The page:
Locum Tenens in Rural Areas: Spreading Care
While nearly one-quarter of Americans live in rural areas, only about 10% of physicians choose to practice in rural regions. Despite the clean air and slower pace of rural life, the need for healthcare services is just as present (and in some cases more present) among rural residents. Yet rural residents are less likely to have health insurance through an employer, and the poor are less likely to have Medicaid than poor people in urban areas. Accidents are deadlier for rural residents too, sometimes because simply getting to a proper healthcare facility can take too long.
There are over 2,000 Health Professional Shortage Areas (HPSAs) in the US and its territories, but only around 900 HPSAs in urban areas. “Health Professionals” includes nurse practitioners, RNs, and physician assistants as well as physicians. While stopgap measures can help address the need for rural healthcare, they don’t always work as well as intended.
Stopgap Measures to Improve Rural Healthcare Delivery
The National Health Service Corps provides scholarships to students to train to be primary care doctors if they agree to serve patients for one year in an area where a provider shortage exists. Primary care training loans and loan repayments for doctors who locate in rural areas can be terrific for offsetting the massive debt that most medical students acquire, and for physicians who want to work in rural settings, these programs are ideal.
However, current shortages in rural areas will require thousands more doctors (and dentists) to alleviate the lack of medical care options, and comparatively low cost of living in rural areas isn’t enough to attract sufficient numbers to serve rural communities.
Reasons So Few Doctors Practice in Rural Areas
Medical schools have fewer applicants who come from rural areas, and of the rural residents who do go to medical school, about half don’t intend to return to their rural roots afterward. Medical residents tend to practice close to where they train, and most of America’s medical schools are located in cities.
Additionally, physicians who choose to practice in rural areas may find that there simply aren’t enough patients to support a practice. Furthermore, some rural areas have a large proportion of Medicare patients, and Medicare doesn’t reimburse doctors as much as private insurers do. Infrastructure in rural areas can be lacking as well, with doctors and other providers in these regions often working in small clinics where phone and internet connections are insufficiently reliable. And in communities with large Native American populations, many patients have tribal first languages.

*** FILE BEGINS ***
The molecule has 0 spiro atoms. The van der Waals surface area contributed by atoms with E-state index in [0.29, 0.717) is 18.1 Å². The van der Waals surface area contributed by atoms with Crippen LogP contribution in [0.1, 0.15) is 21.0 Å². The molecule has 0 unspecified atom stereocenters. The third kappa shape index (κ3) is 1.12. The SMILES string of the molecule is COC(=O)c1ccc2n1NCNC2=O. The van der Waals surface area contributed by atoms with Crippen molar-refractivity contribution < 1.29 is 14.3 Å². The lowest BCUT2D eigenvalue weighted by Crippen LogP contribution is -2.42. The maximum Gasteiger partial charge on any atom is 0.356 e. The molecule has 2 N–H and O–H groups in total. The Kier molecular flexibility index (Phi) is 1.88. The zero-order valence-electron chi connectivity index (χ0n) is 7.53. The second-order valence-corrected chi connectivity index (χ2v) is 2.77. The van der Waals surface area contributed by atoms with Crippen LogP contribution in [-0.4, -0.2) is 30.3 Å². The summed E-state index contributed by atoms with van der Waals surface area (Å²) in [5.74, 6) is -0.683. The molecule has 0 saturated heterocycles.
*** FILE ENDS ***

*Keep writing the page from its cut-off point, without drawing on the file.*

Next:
Technology and language barriers exist in some rural parts of the US.
When emergencies occur in rural areas, transferring patients to hospitals may rely on transportation modes like charter planes, which can be put out of service by weather conditions. Finally, the lone doctor serving a village essentially never gets a day off. Burnout and resentment can be manifestations of having to shoulder too much alone.
Simply Churning out More General Practitioners Isn’t the Answer
When government assistance has been provided to increase the size of medical school classes with the hopes that more new physicians will choose to practice in underserved areas, the results have not been promising, and in many cases, funding for these programs stopped. An increased supply of physicians has not done much to address problems of geographic distribution of medical care – especially for specialists and sub-specialists. Enrolling more students in medical school generally must be accompanied by concerted efforts to specifically enroll those interested in serving rural areas and those who come from rural areas and are likely to go back.
Why Locum Tenens Physician Jobs Can Help Address Needs for Rural Care
Locum tenens physician jobs, as well as locum tenens positions for nurses, nurse practitioners, and physician assistants, offer a remarkably successful method to address healthcare shortages in America’s rural areas. It’s no longer a career choice that is only for filling in employment gaps, but can be an exciting career choice in itself. Doctors, nurses, nurse practitioners, and physician assistants may deliberately choose locum tenens work to achieve better work-life balance, to experience living in different places, and to gain valuable perspectives that they wouldn’t get by associating themselves with a single hospital system or practice long term.
If you’re interested in locum tenens physician jobs, or if your clinic, hospital, or practice is in need of locum tenens providers, we urge you to schedule a consultation. We’d love to explore your options with you.